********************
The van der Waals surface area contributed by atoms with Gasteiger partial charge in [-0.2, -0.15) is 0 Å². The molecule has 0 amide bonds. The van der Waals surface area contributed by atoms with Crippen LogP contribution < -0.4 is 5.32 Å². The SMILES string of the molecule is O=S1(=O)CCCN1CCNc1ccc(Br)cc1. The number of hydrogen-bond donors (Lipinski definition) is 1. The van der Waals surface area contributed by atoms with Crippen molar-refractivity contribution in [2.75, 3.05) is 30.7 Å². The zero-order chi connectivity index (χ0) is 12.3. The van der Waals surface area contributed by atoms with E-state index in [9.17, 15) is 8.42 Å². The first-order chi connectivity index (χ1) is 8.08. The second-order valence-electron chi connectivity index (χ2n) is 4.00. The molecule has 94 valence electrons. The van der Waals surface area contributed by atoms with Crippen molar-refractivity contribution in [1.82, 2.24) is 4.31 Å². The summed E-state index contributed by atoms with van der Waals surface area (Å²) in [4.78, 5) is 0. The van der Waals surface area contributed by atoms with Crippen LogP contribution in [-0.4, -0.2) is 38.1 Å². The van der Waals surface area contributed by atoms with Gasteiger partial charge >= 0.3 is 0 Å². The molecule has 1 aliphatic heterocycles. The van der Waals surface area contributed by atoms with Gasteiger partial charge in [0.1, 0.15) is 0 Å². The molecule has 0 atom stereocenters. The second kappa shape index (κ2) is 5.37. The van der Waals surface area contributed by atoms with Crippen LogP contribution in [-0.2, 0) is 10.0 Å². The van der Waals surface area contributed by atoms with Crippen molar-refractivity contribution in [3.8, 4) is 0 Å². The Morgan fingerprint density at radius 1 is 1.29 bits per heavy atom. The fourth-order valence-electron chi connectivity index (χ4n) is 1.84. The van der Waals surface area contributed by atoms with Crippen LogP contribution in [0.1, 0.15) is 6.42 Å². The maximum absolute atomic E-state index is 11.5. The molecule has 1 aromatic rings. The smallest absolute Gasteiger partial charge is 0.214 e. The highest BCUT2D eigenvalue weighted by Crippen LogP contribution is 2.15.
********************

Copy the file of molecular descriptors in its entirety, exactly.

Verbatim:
The van der Waals surface area contributed by atoms with Gasteiger partial charge in [-0.2, -0.15) is 0 Å². The molecule has 0 amide bonds. The van der Waals surface area contributed by atoms with Crippen LogP contribution < -0.4 is 5.32 Å². The SMILES string of the molecule is O=S1(=O)CCCN1CCNc1ccc(Br)cc1. The number of hydrogen-bond donors (Lipinski definition) is 1. The van der Waals surface area contributed by atoms with Crippen molar-refractivity contribution in [2.75, 3.05) is 30.7 Å². The zero-order chi connectivity index (χ0) is 12.3. The van der Waals surface area contributed by atoms with E-state index in [9.17, 15) is 8.42 Å². The first-order chi connectivity index (χ1) is 8.08. The second-order valence-electron chi connectivity index (χ2n) is 4.00. The molecule has 94 valence electrons. The van der Waals surface area contributed by atoms with Crippen molar-refractivity contribution in [1.82, 2.24) is 4.31 Å². The summed E-state index contributed by atoms with van der Waals surface area (Å²) in [4.78, 5) is 0. The van der Waals surface area contributed by atoms with Crippen LogP contribution in [-0.4, -0.2) is 38.1 Å². The van der Waals surface area contributed by atoms with Gasteiger partial charge >= 0.3 is 0 Å². The molecule has 1 aliphatic heterocycles. The van der Waals surface area contributed by atoms with Gasteiger partial charge in [0.1, 0.15) is 0 Å². The molecule has 0 atom stereocenters. The second kappa shape index (κ2) is 5.37. The van der Waals surface area contributed by atoms with Crippen LogP contribution in [-0.2, 0) is 10.0 Å². The van der Waals surface area contributed by atoms with Crippen molar-refractivity contribution in [3.8, 4) is 0 Å². The Morgan fingerprint density at radius 1 is 1.29 bits per heavy atom. The fourth-order valence-electron chi connectivity index (χ4n) is 1.84. The van der Waals surface area contributed by atoms with Crippen LogP contribution in [0.1, 0.15) is 6.42 Å². The maximum absolute atomic E-state index is 11.5. The molecule has 1 aromatic rings. The smallest absolute Gasteiger partial charge is 0.214 e. The highest BCUT2D eigenvalue weighted by Crippen LogP contribution is 2.15.